Iranian identity: proud of the past, disconnected from the present

Illustration by Rana Nikkholgh

Illustration by Rana Nikkholgh -

For some Iranians, the word “Persian” transcends geography. Although Persians represent one of several ethnic groups that make up the Islamic Republic of Iran, the word is also commonly used as a synonym for Iranian.

Navid Pishvaei

Navid Pishvaei

By using the word “Persian”, individuals like social worker Hossein Kia keep their cultural origin as part of their identity without establishing a connection with Iran and its politics.

A fundamental part of the Persian culture is Farsi, or Persian, a language spoken in Iran and other countries that have been under Persian influence. Keeping this traditional language and culture alive can be difficult in the West.

Kia, who was born in Spain and came to Canada as a child with his Iranian mother and grandparents has been with through the struggle of maintaining the Persian language and culture.

“My identity really depends on the circumstance,” says Kia. “At the workplace, I identify myself more with Canadians, but in my family life the Persian culture is very important.”

Hoosein Kia and friends

Hoosein Kia and friends

In his mother’s home, where Farsi has always been the official language, Kia’s admiration for Iranian literature and history grew throughout his childhood. Today, Kia openly says that he takes pride in being Persian, just as many other Iranian immigrants across Canada do.

Since the September 11 attacks, Hossein Kia claims to have perceived an increase in racism and prejudice towards Iran and other Middle Eastern countries. That only strengthens his sentimental ties to his cultural origins even more, but that is not the case for everyone.

“I’ve noticed a polarization among Iranians,” says Kia. “They are either very committed to their cultural background or they show a complete rejection of it.”
For journalist Ramin Mahjouri, everybody who travels to Iran has some paranoia regarding their comments on politics. “I can’t go back to Iran because they would kill me, so I say whatever I want.”

Ramin Mahjouri

Ramin Mahjouri

Mahjouri left Iran in 1983, four years after the Iranian Revolution and at the height of the Iraq-Iran War. His exile began on horseback as he traveled across Iran’s mountainous northern region, into neighbouring Turkey. It was a dangerous journey that required time and large sums of money in order to be smuggled across the boarder.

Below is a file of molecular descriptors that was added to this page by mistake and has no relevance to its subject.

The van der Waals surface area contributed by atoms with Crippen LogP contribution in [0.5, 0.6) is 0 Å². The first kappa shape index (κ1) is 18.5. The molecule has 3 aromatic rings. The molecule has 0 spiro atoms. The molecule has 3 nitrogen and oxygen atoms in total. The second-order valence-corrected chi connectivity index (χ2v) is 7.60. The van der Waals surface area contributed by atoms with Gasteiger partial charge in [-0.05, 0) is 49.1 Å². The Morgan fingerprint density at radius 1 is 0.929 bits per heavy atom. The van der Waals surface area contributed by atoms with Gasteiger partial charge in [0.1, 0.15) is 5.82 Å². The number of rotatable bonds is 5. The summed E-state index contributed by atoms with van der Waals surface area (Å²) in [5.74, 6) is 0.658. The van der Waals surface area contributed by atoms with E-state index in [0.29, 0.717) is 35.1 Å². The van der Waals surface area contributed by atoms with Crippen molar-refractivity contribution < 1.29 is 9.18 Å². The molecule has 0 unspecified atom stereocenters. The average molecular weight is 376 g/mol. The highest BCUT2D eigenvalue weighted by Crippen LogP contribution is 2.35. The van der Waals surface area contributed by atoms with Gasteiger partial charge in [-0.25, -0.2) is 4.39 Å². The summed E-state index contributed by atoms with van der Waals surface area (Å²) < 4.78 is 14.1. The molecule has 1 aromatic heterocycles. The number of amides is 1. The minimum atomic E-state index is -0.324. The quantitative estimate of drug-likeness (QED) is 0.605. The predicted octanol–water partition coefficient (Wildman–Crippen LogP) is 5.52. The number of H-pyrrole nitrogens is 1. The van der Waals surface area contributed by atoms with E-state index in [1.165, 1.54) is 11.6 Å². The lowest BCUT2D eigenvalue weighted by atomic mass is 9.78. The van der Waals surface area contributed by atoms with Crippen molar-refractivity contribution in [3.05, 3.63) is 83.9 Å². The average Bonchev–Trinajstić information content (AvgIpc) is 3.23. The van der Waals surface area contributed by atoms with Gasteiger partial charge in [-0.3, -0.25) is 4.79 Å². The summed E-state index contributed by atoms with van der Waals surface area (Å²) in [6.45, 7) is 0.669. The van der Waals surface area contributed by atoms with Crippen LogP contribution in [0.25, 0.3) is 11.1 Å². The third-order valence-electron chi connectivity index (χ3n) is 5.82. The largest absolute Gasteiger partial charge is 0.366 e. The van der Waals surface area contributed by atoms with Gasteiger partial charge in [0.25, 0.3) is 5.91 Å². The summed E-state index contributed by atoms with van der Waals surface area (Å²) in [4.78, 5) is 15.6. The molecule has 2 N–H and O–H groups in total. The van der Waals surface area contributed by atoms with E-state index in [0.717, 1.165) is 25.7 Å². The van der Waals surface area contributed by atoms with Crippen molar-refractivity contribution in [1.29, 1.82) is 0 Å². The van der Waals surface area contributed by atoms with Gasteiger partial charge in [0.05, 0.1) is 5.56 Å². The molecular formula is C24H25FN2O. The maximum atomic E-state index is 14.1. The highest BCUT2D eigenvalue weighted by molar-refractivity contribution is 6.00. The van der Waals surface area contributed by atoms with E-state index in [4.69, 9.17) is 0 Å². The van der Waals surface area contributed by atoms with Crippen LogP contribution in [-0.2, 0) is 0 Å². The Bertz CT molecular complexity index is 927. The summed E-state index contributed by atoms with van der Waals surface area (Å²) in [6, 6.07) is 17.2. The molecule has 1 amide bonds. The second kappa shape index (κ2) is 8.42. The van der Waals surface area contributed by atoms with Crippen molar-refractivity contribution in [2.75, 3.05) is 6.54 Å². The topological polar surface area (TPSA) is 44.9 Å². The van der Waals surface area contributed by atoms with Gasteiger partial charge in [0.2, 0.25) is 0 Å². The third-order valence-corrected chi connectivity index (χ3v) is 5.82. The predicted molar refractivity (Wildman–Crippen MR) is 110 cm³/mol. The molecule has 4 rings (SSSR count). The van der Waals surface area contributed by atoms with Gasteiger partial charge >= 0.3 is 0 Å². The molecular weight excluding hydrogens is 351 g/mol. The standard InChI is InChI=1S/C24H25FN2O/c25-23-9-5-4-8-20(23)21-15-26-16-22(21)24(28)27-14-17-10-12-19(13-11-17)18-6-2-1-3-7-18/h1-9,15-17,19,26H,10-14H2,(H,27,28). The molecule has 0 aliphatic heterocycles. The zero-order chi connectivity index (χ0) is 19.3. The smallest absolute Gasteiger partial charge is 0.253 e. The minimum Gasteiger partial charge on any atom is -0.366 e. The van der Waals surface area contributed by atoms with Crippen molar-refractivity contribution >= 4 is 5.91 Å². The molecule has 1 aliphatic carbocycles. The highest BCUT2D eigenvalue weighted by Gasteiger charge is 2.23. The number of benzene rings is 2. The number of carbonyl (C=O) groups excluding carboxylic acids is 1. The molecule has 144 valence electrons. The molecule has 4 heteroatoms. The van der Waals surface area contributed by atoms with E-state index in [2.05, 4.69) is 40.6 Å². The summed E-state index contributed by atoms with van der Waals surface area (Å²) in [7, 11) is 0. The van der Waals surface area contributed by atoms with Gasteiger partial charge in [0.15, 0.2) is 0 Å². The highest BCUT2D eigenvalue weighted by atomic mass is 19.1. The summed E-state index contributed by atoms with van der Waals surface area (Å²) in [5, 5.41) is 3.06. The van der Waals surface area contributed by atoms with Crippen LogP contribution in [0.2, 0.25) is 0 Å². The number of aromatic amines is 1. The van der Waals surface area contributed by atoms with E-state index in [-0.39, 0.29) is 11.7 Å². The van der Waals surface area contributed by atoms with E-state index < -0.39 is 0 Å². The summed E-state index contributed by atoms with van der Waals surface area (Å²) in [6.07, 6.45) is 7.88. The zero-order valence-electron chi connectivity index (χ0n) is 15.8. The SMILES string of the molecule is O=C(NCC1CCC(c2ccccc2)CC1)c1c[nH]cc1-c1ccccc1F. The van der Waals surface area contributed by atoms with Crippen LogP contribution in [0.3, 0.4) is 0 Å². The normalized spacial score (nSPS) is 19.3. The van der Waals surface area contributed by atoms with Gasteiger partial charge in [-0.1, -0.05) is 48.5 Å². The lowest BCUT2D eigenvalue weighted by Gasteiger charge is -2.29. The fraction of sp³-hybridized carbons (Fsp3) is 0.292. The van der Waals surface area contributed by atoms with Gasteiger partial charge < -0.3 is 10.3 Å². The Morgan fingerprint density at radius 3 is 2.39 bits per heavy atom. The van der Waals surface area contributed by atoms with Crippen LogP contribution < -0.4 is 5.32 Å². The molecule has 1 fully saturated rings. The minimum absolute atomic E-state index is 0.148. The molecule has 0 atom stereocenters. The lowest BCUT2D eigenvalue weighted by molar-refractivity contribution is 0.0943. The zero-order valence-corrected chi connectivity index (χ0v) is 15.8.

“Parents would sell their cars or houses to get their kids out of the country,” he explains. “It was too dangerous for people at my age to stay there.” Mahjouri was 18 years old when he arrived in Canada as a refugee with only $20 in his pocket.

He now works for the Paivand Media Group in West Vancouver. The group runs a national newspaper as well as shows for radio and television in Farsi. Mahjouri estimates that between 70,000 and 80,000 Iranians live in Vancouver. This is a smaller figure than in Toronto, where his estimates are between 200,000 and 250,000 people.

Within this Canadian community, Iranians still have some characteristics in common. For Kia, there are both positive and negative stereotypes. According to him, Iranians are often said to be family-oriented and warm, as well as materialistic and conservative.

Mahjouri describes Iranians as generally hospitable and great admirers of poetry, and Iranian-born Novid Pishvaei agrees.

“Most Iranian people I know have a good reputation and are well-educated, so they have a better chance than people from many other nationalities to succeed in Canada.”

Pishvaei’s story sounds familiar. His older brother came to Canada more than a decade ago and was followed years later by the rest of the family, mostly for political reasons. In his last visit to Iran, three years ago, he noticed significant changes. “Especially the youth is better than before, more open-minded.” Pishvaei has more to tell, but prefers not to have his expressed political opinion published.

Ramin Mahjouri is straightforward: “The Iranian pride is torn by their present government. That’s exactly why Iranians take pride in their past.” He alleges that what can be considered the world’s first charter of human rights was written by the Persian emperor Cyrus the Great six centuries before Christ. “But today,” he says, “the government of Iran is the worst in human rights.”

On March 24, people of Iranian origin will celebrate the Persian New Year at the Marriott Pinnacle Hotel in downtown Vancouver. The event is being held by the Canadian Iranian Foundation and starts at 6:30 p.m. To find more information or buy tickets contact 604-696-1121 or